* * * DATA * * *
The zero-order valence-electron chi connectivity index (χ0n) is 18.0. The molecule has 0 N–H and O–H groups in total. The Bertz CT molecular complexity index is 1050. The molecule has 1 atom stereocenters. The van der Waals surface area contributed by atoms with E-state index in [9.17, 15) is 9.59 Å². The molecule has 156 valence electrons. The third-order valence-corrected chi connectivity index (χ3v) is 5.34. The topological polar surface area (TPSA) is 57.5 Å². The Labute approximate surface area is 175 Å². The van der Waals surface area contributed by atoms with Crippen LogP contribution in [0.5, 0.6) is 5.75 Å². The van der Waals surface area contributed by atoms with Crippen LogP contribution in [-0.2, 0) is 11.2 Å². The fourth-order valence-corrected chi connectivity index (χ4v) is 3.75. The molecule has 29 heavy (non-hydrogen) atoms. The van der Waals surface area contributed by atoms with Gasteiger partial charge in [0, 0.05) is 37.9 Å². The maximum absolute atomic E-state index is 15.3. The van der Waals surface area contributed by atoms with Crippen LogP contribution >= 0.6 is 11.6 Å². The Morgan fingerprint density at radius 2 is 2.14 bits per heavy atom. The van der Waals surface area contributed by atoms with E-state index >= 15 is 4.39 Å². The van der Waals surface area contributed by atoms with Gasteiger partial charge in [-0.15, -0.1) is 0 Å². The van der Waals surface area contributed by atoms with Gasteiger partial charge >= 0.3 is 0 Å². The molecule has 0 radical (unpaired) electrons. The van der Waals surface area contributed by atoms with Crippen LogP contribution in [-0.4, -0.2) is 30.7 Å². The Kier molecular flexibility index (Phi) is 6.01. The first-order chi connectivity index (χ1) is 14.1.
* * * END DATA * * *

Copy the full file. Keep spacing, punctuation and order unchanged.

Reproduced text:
The zero-order valence-electron chi connectivity index (χ0n) is 18.0. The molecule has 0 N–H and O–H groups in total. The Bertz CT molecular complexity index is 1050. The molecule has 1 atom stereocenters. The van der Waals surface area contributed by atoms with E-state index in [9.17, 15) is 9.59 Å². The molecule has 156 valence electrons. The third-order valence-corrected chi connectivity index (χ3v) is 5.34. The topological polar surface area (TPSA) is 57.5 Å². The Labute approximate surface area is 175 Å². The van der Waals surface area contributed by atoms with Crippen LogP contribution in [0.5, 0.6) is 5.75 Å². The van der Waals surface area contributed by atoms with Crippen LogP contribution in [-0.2, 0) is 11.2 Å². The fourth-order valence-corrected chi connectivity index (χ4v) is 3.75. The molecule has 29 heavy (non-hydrogen) atoms. The van der Waals surface area contributed by atoms with Gasteiger partial charge in [0, 0.05) is 37.9 Å². The maximum absolute atomic E-state index is 15.3. The van der Waals surface area contributed by atoms with Crippen LogP contribution >= 0.6 is 11.6 Å². The Morgan fingerprint density at radius 2 is 2.14 bits per heavy atom. The van der Waals surface area contributed by atoms with E-state index >= 15 is 4.39 Å². The van der Waals surface area contributed by atoms with Gasteiger partial charge in [-0.15, -0.1) is 0 Å². The van der Waals surface area contributed by atoms with Gasteiger partial charge >= 0.3 is 0 Å². The molecule has 0 radical (unpaired) electrons. The van der Waals surface area contributed by atoms with Crippen LogP contribution in [-0.4, -0.2) is 30.7 Å². The Kier molecular flexibility index (Phi) is 6.01. The first-order chi connectivity index (χ1) is 14.1.